When Cameron Post (Chloe Grace Moretz) is caught in a sexual encounter with another girl, she is sent away to a gay conversion therapy centre. Here she meets Reverend Rick (John Gallagher Jr) and his sister, Dr. Lydia Marsh (Jennifer Ehle), who run the centre, and other teenagers who are supposed to be being "cured" of their sickness. The teens include Cameron's roommate, Erin (Emily Skeggs), and the likes of Jane (Sasha Lane), Adam (Forrest Goodluck), and Mark (Owen Campbell). Very few of them seem to believe what the adults are trying to sell to them, but that doesn't make the whole process any less harmful.
The fact that The Miseducation Of Cameron Post can both make you very angry while also proving to be enjoyable entertainment is testament to the quality work put in by everyone involved, from page (it's base on a novel by Emily M. Danforth) to screen.
Indeed, there are many scenes here that you've seen many times before. Standard coming-of-age stuff, or moments of individuals who feel like outcasts meeting kindred spirits and finding strength in that revelation that they're not as alone as they first thought. But everything is freshened up by the setting, the background to why all of these characters are here, and not just the teenagers but the adults too (it's revealed early on that Reverend Rick was "cured" some time ago).
All of the younger cast members do great work, although it's strange that Moretz, who is often so good, feels like she spends many scenes taking a step back while she remains the lead character. This isn't a major criticism, it's a compliment if anything, but Cameron is more our lens through which we get to view this warped world rather than someone going on their own journey. She may be moved around physically but Cameron very rarely feels anything but disdain for the process that she has been pushed into. The same goes for the characters played by Lane and Goodluck, both are confident in just knowing who they are while trying to do what needs done to placate the adults and get themselves out of there as quickly as possible. More interesting conflict comes from the moments involving Skeggs, who tries to act positively saintly at times, and Campbell, who obviously feels the most pain from how his sexuality has damaged his relationship with an uncaring father. Ehle is very good, and most worryingly self-satisfied at the fact that they are doing the right thing for the teenagers they view as sick, but Gallagher Jr. is given at least one great moment in which he expresses a major moment of self-doubt and shows that the harm being caused, the lives being potentially shattered, all stem from someone who means well but is also being ignorant and selfish. We all know what road is paved with good intentions.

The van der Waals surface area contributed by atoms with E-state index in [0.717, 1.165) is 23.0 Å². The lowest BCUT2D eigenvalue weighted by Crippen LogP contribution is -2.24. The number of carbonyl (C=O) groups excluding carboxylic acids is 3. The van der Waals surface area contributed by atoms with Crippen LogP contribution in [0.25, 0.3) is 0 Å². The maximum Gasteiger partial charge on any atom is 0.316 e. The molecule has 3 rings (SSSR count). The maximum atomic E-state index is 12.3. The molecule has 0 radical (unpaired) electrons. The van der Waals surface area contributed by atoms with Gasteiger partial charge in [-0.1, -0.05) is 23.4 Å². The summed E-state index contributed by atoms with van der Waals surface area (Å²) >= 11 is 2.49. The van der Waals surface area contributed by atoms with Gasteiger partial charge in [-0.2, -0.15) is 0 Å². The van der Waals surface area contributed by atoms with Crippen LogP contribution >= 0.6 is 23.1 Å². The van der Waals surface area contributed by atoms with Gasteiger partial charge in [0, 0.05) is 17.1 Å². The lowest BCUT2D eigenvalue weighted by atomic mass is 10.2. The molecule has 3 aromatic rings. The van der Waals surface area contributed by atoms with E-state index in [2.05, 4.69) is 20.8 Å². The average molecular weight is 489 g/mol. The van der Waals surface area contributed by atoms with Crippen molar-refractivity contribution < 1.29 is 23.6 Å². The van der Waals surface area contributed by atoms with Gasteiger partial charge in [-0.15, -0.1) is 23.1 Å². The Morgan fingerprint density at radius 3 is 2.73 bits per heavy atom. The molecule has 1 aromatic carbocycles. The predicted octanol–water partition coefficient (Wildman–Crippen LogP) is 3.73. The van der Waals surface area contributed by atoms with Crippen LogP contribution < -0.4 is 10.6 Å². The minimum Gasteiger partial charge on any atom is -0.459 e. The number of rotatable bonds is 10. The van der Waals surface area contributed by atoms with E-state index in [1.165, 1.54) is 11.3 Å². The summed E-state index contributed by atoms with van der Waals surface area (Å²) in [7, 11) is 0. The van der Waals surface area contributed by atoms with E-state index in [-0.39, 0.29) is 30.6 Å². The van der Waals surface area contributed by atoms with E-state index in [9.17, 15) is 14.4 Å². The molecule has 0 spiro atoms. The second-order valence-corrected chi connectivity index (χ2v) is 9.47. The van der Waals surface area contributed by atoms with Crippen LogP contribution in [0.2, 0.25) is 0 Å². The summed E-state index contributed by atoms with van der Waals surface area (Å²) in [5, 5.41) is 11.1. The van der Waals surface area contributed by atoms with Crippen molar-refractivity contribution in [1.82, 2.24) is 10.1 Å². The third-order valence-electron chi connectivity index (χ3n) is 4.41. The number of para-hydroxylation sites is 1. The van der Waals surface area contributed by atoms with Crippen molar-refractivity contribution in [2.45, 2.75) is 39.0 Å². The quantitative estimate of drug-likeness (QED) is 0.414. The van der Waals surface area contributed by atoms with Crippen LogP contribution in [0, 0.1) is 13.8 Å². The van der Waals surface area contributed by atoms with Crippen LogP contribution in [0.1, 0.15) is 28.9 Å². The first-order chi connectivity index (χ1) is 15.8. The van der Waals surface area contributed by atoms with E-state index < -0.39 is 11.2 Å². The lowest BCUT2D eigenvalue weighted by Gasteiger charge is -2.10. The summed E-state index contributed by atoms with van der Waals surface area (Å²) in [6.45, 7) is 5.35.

Director Desiree Akhavan, who also co-wrote the screenplay with Cecilia Frugiuele, does an excellent job of showing who is in the right and who is in the wrong without turning anyone into outright heroes or villains. You can easily boo and hiss the adults here, and with good reason, but the script and direction doesn't demonise them. What induces rage and frustration also induces no small amount of sadness, and the inevitable thought that these people work with teenagers because adults would be in more of as position to shut their bullshit down within seconds and push them aside as they headed out the door.
The Miseducation Of Cameron Post is, undoubtedly, a film about abuse, and the way in which it sugarcoats the bitter pill is very impressive indeed, making it more accessible to some who might otherwise have avoided it. Check it out when you can, and I hope you're also moved and angered by it.
You can buy the movie here.
Americans can buy it here.